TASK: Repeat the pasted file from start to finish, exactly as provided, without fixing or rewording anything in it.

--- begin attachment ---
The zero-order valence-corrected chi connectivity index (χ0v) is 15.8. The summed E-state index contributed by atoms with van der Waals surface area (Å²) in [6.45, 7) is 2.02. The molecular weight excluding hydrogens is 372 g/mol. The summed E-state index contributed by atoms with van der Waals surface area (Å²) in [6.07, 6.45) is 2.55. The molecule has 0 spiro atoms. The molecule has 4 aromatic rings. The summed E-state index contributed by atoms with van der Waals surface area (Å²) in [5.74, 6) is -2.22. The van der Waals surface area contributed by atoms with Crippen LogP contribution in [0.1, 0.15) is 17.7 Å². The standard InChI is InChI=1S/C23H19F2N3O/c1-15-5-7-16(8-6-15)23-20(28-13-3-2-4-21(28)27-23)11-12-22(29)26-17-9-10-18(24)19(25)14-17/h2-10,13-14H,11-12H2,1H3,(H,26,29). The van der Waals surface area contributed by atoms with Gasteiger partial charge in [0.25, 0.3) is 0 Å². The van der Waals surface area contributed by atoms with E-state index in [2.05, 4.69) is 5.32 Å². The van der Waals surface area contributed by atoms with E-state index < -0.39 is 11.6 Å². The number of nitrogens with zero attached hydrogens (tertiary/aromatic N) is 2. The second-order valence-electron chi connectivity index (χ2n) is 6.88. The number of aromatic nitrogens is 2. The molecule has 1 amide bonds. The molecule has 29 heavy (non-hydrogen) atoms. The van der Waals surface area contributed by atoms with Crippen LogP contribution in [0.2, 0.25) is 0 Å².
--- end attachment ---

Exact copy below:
The zero-order valence-corrected chi connectivity index (χ0v) is 15.8. The summed E-state index contributed by atoms with van der Waals surface area (Å²) in [6.45, 7) is 2.02. The molecular weight excluding hydrogens is 372 g/mol. The summed E-state index contributed by atoms with van der Waals surface area (Å²) in [6.07, 6.45) is 2.55. The molecule has 0 spiro atoms. The molecule has 4 aromatic rings. The summed E-state index contributed by atoms with van der Waals surface area (Å²) in [5.74, 6) is -2.22. The van der Waals surface area contributed by atoms with Crippen LogP contribution in [0.1, 0.15) is 17.7 Å². The standard InChI is InChI=1S/C23H19F2N3O/c1-15-5-7-16(8-6-15)23-20(28-13-3-2-4-21(28)27-23)11-12-22(29)26-17-9-10-18(24)19(25)14-17/h2-10,13-14H,11-12H2,1H3,(H,26,29). The van der Waals surface area contributed by atoms with Gasteiger partial charge in [0.25, 0.3) is 0 Å². The van der Waals surface area contributed by atoms with E-state index in [2.05, 4.69) is 5.32 Å². The van der Waals surface area contributed by atoms with E-state index < -0.39 is 11.6 Å². The number of nitrogens with zero attached hydrogens (tertiary/aromatic N) is 2. The second-order valence-electron chi connectivity index (χ2n) is 6.88. The number of aromatic nitrogens is 2. The molecule has 1 amide bonds. The molecule has 29 heavy (non-hydrogen) atoms. The van der Waals surface area contributed by atoms with Crippen LogP contribution in [0.2, 0.25) is 0 Å².